Maybe that's where this is coming from--your current partner did say those words, and in the back of your mind you associate that with getting married.

I know that rationally, you realize that a lot of marriages end in divorce, nothing is forever and that, on the other end of the spectrum, people don't have to be married to spend their lives together--but something about the culture you were brought up in, where girls 'settle down in their late teens', is subconsciously kicking in now that he's mentioned forever. Maybe your biological clock is even adding to it all (I have no idea how old you are really) even though I realize you don't want kids.

Or maybe you have one of these reasons.

I don't think it's anything to worry about, or analyze too much. You're still you, and if this is a phase it will past, and if it isn't, it's not really all that terrible since he seems to feel the same way, right?
posted by misha at 11:40 AM on March 20, 2009

some friends of mine, a couple who were totally the not-getting-married types, got married, much to everyone's surprise. when asked why they decided to do it, they said that at some point they realized that they loved each other so much that they themselves wanted to deepen the relationship and honor their bond -- that it had nothing to do with societal or cultural conventions.

yay for you!
posted by penchant at 11:42 AM on March 20, 2009 [1 favorite]

He's said he wants to spend the rest of his life with you. So how would you "ruin it" by saying that you like the idea of eventually getting married? This is how healthy adult relationships work! You start talking about it, and through talking about it you get the point where both of you are ready to get married and want to set a date/make plans. You can just say "Hey, I liked that you said you want to spend your life with me. I never liked the idea of marriage before but now i keeps worming its way into my head. I think we should maybe start talking about making long term plans because I think I'm on the same page as you on the rest of our lives thing." You don't have to get engaged now but you can start integrating your lives more as you move in that direction and see how it goes.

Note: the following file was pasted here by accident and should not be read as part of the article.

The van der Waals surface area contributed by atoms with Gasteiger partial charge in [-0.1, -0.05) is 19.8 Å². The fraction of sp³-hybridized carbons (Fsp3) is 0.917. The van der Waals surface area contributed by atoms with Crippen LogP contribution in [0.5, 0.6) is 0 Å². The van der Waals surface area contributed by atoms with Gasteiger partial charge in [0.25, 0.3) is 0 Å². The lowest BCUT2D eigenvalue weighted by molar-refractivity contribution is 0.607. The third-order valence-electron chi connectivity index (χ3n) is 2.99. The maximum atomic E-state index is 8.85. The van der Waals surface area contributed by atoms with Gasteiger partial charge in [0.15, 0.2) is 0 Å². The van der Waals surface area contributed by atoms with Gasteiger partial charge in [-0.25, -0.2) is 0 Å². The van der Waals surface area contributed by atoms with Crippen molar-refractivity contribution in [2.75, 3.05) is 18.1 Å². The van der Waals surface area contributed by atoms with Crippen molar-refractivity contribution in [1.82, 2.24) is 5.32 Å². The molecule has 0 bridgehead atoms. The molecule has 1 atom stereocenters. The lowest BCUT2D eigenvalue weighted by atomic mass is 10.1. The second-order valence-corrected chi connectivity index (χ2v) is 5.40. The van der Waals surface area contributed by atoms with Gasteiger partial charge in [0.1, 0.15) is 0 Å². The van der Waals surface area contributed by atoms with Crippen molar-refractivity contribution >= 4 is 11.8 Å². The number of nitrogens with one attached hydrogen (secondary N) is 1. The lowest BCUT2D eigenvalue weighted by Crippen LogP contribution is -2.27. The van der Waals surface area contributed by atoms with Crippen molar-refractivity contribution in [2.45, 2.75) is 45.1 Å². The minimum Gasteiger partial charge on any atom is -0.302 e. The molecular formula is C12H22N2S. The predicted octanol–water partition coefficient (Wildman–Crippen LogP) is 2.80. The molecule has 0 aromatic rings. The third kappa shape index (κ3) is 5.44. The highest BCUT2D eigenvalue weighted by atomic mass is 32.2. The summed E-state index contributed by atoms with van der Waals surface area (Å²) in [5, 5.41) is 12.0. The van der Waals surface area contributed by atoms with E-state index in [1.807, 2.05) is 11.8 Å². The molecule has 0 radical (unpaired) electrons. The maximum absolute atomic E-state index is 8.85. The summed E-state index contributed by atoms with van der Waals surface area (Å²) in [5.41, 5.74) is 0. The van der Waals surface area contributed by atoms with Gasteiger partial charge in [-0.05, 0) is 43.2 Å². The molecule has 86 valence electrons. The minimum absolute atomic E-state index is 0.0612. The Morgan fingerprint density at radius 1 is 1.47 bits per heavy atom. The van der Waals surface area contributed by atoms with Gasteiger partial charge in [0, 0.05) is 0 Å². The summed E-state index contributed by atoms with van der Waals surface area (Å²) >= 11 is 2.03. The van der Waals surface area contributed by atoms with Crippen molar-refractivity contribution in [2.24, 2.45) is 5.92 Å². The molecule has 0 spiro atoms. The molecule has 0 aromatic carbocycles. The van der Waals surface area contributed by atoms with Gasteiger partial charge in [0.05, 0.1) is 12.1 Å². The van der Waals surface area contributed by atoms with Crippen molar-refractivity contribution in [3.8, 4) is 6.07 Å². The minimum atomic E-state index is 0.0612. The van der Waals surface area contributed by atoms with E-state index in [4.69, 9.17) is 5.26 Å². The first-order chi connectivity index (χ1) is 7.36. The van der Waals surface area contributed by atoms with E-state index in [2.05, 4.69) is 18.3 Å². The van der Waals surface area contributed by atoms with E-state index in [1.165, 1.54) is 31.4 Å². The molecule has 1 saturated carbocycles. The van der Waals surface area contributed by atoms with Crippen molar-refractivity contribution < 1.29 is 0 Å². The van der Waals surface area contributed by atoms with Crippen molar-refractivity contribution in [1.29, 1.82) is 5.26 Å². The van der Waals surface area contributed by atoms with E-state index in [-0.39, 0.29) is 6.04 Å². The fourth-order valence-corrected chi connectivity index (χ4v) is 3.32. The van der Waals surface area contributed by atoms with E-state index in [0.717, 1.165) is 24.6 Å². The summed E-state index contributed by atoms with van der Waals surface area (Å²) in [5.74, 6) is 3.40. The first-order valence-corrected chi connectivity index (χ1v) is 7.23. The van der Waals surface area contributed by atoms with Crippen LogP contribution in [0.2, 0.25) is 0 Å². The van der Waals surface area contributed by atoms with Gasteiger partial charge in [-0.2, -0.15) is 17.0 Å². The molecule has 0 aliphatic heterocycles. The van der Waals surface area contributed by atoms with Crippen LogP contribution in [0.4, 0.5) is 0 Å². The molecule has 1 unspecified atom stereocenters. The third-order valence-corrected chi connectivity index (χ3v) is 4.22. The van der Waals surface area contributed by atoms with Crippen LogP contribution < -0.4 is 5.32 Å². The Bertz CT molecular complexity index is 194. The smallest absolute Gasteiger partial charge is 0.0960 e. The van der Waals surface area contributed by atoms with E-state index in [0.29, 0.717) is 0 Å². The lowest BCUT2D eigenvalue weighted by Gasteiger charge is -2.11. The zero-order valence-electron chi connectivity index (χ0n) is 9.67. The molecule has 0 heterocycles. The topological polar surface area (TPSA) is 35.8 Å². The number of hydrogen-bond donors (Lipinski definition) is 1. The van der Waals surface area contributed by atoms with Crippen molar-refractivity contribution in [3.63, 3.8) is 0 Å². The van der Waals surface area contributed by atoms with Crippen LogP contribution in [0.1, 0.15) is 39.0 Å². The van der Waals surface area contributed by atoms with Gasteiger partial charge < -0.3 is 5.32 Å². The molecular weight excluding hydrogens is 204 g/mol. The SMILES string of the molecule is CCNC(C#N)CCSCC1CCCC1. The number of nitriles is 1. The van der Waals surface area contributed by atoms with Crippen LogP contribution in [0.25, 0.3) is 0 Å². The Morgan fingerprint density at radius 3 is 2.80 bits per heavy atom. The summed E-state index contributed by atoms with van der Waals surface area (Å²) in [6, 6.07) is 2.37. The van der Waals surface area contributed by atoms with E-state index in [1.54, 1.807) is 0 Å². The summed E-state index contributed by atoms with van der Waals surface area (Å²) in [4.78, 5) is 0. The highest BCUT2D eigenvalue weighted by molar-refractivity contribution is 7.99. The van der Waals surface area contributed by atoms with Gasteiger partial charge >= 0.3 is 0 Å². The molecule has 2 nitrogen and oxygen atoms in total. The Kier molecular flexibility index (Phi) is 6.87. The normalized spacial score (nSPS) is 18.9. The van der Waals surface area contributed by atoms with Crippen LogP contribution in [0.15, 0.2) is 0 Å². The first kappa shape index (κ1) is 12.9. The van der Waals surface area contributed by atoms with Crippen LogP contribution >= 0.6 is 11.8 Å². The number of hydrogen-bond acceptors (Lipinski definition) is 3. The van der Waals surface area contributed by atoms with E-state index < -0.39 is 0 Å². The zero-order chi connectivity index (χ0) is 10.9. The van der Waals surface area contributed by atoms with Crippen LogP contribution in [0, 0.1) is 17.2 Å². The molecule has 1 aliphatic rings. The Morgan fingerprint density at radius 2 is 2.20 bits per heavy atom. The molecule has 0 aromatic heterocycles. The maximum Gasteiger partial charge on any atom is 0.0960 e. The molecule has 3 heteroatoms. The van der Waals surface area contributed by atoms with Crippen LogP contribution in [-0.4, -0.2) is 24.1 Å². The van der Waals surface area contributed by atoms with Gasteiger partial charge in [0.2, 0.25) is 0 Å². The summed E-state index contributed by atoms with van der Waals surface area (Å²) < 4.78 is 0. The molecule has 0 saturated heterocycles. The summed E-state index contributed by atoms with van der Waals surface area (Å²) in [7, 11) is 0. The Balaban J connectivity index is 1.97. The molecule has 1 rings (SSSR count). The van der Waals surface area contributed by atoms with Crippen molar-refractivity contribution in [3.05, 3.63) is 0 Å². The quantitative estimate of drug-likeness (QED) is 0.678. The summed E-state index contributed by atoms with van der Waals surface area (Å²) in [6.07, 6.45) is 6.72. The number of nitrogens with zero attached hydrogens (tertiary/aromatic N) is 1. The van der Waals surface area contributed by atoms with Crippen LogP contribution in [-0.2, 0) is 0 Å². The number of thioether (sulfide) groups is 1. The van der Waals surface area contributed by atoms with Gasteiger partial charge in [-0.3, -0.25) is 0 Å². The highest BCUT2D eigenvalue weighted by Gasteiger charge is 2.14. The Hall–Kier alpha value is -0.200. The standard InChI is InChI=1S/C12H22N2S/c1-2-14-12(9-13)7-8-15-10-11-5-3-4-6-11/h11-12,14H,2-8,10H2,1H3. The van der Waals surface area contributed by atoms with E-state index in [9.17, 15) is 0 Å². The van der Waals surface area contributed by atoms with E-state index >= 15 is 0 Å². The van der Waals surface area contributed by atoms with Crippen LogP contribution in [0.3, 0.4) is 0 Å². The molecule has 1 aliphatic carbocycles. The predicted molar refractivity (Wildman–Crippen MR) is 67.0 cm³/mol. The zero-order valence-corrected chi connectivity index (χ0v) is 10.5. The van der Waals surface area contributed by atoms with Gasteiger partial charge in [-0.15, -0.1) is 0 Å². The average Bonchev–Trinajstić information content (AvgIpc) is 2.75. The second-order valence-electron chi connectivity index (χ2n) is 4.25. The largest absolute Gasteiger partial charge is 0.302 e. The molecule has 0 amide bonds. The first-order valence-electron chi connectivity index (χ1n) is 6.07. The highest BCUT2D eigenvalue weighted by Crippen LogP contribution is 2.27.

And just because there are people out there who "don't believe in marriage" doesn't mean marriage is a bad thing. Don't let yourself get caught in the its not perfect so it can't even be good trap. And you are definitely not required to have religious elements you don't like, or really do anything you don't want to do. A marriage/wedding is YOURS and you can do it however you want.
posted by ohio at 11:44 AM on March 20, 2009 [1 favorite]

I find the idea of weddings, both cost-wise and the whole etiquette minefield/paraphernalia around it, a little bit terrifying.

I just want to strongly second rtha's point: you can get married without having a wedding at all, despite what the Wedding Industrial Complex tries to drive into everyone's heads. If you and your partner so choose, you can declare and celebrate your commitment to each other any way that makes you happy, without a single poofy dress or bridesmaid or gift registry or army of relatives drunkenly doing the chicken dance at the reception.
posted by scody at 11:50 AM on March 20, 2009 [7 favorites]

When I got married, I didn't expect it to make a big difference. But it did.

I think a lot of people have reacted, consciously or unconsciously, against societal pressure to get married by devaluing its meaning--i.e. "it's just a piece of paper." Or, it's just a piece of paper plus some legal benefits. Whereas, I would say, marriage is not for everyone, and you can have a very meaningful and fulfilling relationship without being married, but for many people marriage can be hugely significant and meaningful--aside from all those legal benefits. For many, in large part because of the public, and, yes, societal nature of the commitment. But for others, maybe just because of what it means to them privately.